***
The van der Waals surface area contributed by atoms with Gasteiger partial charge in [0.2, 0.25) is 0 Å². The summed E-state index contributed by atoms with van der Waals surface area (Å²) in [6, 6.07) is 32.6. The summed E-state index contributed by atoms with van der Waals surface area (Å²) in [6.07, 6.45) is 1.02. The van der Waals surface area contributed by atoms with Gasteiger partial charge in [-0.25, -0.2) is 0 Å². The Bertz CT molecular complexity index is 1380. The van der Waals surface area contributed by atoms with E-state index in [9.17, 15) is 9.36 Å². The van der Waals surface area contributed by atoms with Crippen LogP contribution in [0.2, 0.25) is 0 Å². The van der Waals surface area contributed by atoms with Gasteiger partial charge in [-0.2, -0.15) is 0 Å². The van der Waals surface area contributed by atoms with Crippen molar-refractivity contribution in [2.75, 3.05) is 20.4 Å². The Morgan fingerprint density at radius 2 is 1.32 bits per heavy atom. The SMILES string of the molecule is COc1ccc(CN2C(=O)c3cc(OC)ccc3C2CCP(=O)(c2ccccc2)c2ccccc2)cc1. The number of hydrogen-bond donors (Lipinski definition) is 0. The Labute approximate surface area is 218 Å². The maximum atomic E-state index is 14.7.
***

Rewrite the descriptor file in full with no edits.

The van der Waals surface area contributed by atoms with Gasteiger partial charge in [0.2, 0.25) is 0 Å². The summed E-state index contributed by atoms with van der Waals surface area (Å²) in [6, 6.07) is 32.6. The summed E-state index contributed by atoms with van der Waals surface area (Å²) in [6.07, 6.45) is 1.02. The van der Waals surface area contributed by atoms with Gasteiger partial charge in [-0.25, -0.2) is 0 Å². The Bertz CT molecular complexity index is 1380. The van der Waals surface area contributed by atoms with E-state index in [9.17, 15) is 9.36 Å². The van der Waals surface area contributed by atoms with Crippen LogP contribution in [0.2, 0.25) is 0 Å². The van der Waals surface area contributed by atoms with Gasteiger partial charge in [-0.2, -0.15) is 0 Å². The van der Waals surface area contributed by atoms with Crippen molar-refractivity contribution in [2.75, 3.05) is 20.4 Å². The Morgan fingerprint density at radius 2 is 1.32 bits per heavy atom. The SMILES string of the molecule is COc1ccc(CN2C(=O)c3cc(OC)ccc3C2CCP(=O)(c2ccccc2)c2ccccc2)cc1. The number of hydrogen-bond donors (Lipinski definition) is 0. The Labute approximate surface area is 218 Å². The maximum atomic E-state index is 14.7.